Unfortunately, cama class on a Tur-Bus is not exactly what I was expecting. Granted, I had a nice comfy seat that reclined almost all the way back, which was nice... but no power, no wifi, and the "dinner" that they served (let's be fair; it was more of a snack than a meal) was pretty awful. At least they were showing decent movies.
I guess I'm just spoiled by Talca Paris y Londres.
We reached the Chile/Argentina border in reasonably good time. There were a few delays due to vehicles backed up for several kilometers. Some of the time my bus pulled out into the oncoming lane and passed everybody... other times we had to wait. At one point, we waited for an hour without moving once.
I say "reasonably good time" because we were only about 2 hours behind schedule. But don't worry; we haven't reached Argentina immigration yet.
Around 11 PM (about the time my bus was supposed to have arrived in Mendoza), we pull up to the immigration building.
Actually, that's not really accurate. What actually happened was we stopped at the beginning of the line of vehicles waiting to enter the immigration building... about a kilometer away.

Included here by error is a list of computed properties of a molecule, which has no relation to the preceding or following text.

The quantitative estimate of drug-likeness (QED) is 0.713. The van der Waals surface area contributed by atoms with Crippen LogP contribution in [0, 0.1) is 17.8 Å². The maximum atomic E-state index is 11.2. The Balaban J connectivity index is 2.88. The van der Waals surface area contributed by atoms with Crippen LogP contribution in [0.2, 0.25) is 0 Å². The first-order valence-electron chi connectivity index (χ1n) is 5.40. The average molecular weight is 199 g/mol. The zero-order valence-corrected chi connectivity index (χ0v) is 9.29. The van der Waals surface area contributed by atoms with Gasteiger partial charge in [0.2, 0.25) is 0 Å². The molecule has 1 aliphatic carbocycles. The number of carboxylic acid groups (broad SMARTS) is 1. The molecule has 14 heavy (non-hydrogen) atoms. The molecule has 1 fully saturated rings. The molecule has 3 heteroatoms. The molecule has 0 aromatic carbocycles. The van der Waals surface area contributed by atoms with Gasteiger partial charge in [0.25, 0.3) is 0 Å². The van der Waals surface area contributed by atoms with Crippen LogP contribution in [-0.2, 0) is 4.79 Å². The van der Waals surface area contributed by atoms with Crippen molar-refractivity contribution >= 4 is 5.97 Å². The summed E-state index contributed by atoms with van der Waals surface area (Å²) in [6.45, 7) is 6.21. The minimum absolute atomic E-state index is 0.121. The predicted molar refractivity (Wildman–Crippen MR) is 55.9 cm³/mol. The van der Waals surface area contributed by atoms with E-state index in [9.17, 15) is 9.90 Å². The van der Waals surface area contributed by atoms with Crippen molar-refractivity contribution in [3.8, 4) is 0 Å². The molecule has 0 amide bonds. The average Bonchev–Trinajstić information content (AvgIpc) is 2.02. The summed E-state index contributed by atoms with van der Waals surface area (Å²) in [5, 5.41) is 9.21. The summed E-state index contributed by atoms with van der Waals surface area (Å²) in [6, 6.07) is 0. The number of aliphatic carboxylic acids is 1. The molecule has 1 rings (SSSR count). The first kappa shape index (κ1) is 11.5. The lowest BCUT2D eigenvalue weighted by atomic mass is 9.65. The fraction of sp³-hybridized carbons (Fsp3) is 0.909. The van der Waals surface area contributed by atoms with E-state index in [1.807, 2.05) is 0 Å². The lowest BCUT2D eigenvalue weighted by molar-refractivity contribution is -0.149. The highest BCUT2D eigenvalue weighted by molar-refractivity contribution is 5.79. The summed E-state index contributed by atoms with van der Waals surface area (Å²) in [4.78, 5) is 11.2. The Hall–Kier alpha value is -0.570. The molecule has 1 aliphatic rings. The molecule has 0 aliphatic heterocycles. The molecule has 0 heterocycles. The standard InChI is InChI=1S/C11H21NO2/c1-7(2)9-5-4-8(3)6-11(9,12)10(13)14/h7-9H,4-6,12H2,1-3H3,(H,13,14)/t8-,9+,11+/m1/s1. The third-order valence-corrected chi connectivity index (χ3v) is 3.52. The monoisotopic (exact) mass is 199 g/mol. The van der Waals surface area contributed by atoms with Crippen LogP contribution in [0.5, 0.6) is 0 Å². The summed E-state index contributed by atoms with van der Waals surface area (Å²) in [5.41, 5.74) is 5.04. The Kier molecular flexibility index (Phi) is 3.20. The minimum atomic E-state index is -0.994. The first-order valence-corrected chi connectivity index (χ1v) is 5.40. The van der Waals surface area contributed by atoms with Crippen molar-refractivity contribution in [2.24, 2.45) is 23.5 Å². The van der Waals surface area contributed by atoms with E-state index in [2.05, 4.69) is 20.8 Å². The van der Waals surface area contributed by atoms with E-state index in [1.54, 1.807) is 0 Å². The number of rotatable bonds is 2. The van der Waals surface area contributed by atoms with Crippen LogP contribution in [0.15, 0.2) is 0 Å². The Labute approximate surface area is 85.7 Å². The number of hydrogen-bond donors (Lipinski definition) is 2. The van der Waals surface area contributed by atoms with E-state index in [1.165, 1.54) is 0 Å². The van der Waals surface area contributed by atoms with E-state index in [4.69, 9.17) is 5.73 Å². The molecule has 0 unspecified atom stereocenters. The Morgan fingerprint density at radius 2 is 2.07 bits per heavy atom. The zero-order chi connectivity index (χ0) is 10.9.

Fortunately, there were a few shops nearby where we could buy snacks and such, so our driver let us out to walk about and buy some stuff.
I stepped off the bus, took one look upward at the night sky... and stopped.
The moon was peaking over the mountains, and the darkened sky was full of stars. We were easily 120 kilometers from the nearest city, so there was virtually no light to obscure the display of celestial beauty.
The effect was somewhat spoiled by becoming aware of people walking past me and occasionally bumping into me. I put my hands over my pockets and started walking over to the lights of commerce.
I walked into a store (well, shack would be a more precise description) and picked up a 1.5L bottle of water. The shopkeep wanted 15 pesos in exchange. According to the official exchange rate, that was a US$3 bottle of water. Realistically, it was more like US$2.50. Still, not exactly a bargain.
I decided against ordering food — both due to cost and because I knew that if the worst should happen, the nearest septic system was about 140 km away.
It took 2 hours, but we eventually got to the front of the line. There were about 4 lanes of vehicles waiting to get to immigration, and buses had to stay in the rightmost lane. For each bus that they let through, about a dozen cars got to go. It was quite annoying.